I'm not sure what sort of hierarchical FSM do you have in mind, so I'm sorry if this does not directly answer your question, but I'd really like to take the chance and add some input from my own experience using a stack based screen manager.
Since you need the ability to open a popup screen but still be able to see the screens below, having a stack based implementation will make implementing it pretty easy - you can just push the popup screen into the stack, and pop it again when you're done.
You can also easily wire it so that all screens on the stack will be drawn at all times (from top to bottom), but only the topmost screen will be updated. But here's a few extra tips that I find useful in my managers.
Tip 1 - Provide a Switch operation
Pushing a new state is useful, but I find that most of the time you won't be creating popup windows but rather transitioning between larger states. So I like to add a third operation besides the push and pop that allows me to swap states in one go. Something like:
Push(State) - Pushes a new state into the stack.
Switch(State) - Replaces the current topmost state in the stack with a new one.
Pop(Amount) - Removes the N topmost states from the stack.
Tip 2 - Registering states and addressing them by ID
I've seen some state manager implementations that expect you to pass the actual state object when pushing a new state. This means that you will either be using it as
Push(new TitleScreen()) and creating a new screen object everytime, or you will have to create and store references to your screens and reuse those references.
Usually I don't want to recreate the same state everytime, but I don't want to have to manage the references myself either, so I always add a a method such as
Register(Name, State) to my state manager which stores the states in a
Dictionary and then I do all push or switch operations using the state name instead (e.g.
Push("PauseScreen") instead of
I tend to create and register all my states at once when the application starts, although most of them hold little state until they are actually added to the stack.
Tip 3 - Transition callbacks
It's also useful to add a few callbacks to your states to be called whenever the state is pushed or popped. For instance, I use these four callbacks:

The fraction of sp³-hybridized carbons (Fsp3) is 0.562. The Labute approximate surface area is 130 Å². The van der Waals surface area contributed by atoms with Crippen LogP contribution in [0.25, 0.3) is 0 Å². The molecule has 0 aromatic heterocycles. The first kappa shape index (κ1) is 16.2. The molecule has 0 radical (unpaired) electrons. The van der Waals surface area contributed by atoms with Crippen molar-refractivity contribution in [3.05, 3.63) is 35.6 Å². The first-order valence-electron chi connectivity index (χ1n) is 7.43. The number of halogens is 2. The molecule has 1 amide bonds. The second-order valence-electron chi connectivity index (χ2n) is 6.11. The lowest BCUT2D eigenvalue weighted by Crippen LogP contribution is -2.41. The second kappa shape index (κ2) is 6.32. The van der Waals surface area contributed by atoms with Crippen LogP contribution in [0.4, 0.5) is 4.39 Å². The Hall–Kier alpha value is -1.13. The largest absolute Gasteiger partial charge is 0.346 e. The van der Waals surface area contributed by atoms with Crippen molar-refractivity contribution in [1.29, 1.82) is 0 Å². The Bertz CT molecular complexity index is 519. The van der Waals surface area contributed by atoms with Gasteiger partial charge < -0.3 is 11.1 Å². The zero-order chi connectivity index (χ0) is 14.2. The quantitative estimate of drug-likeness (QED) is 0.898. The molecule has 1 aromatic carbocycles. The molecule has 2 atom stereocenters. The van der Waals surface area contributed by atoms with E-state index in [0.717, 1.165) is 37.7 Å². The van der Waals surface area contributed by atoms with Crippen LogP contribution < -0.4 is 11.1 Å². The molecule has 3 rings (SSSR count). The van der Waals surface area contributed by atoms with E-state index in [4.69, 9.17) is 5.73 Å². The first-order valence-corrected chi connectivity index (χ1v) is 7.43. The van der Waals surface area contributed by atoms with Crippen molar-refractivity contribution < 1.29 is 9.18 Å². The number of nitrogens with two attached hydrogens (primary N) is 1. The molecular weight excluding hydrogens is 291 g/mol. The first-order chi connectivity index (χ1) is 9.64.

OnEnter - Called when the state is pushed into the stack.
OnExit - Called when the state is removed from the stack.
OnSuspend - Called when a new state is pushed on top of the current one.
OnWakeup - Called when the state on top of this one is popped.
I tend to put little or no processing in my states' constructors, and leave all the actual initialization to the
OnEnter method. This way I can reuse my state object multiple times without having to create a new one.
You can also define a duration for your transitions, so that when you push or pop a state, the operation does not take place automatically, but only after a small transitioning phase, which you can use for fading or other animations.
Tip 4 - Delayed operations
Pushing or popping states right in the middle of the update phase can have unpredictable results. In order to address this, I delay my operations and queue them to be executed at the end of the update phase instead.
So when I issue a push/switch/pop operation I simply instantiate a new struct object with the parameters and type of operation that was performed and add it to a list.
Then after all states have been updates, I go over the list and apply any operation that have been queued. I use something like this inside my screen manager class:
private enum ScreenManagerCommandType
private struct ScreenManagerCommand
public readonly ScreenManagerCommandType Type;
public readonly Screen Screen;
public ScreenManagerCommand(ScreenManagerCommandType type, Screen screen)
Type = type;
Screen = screen;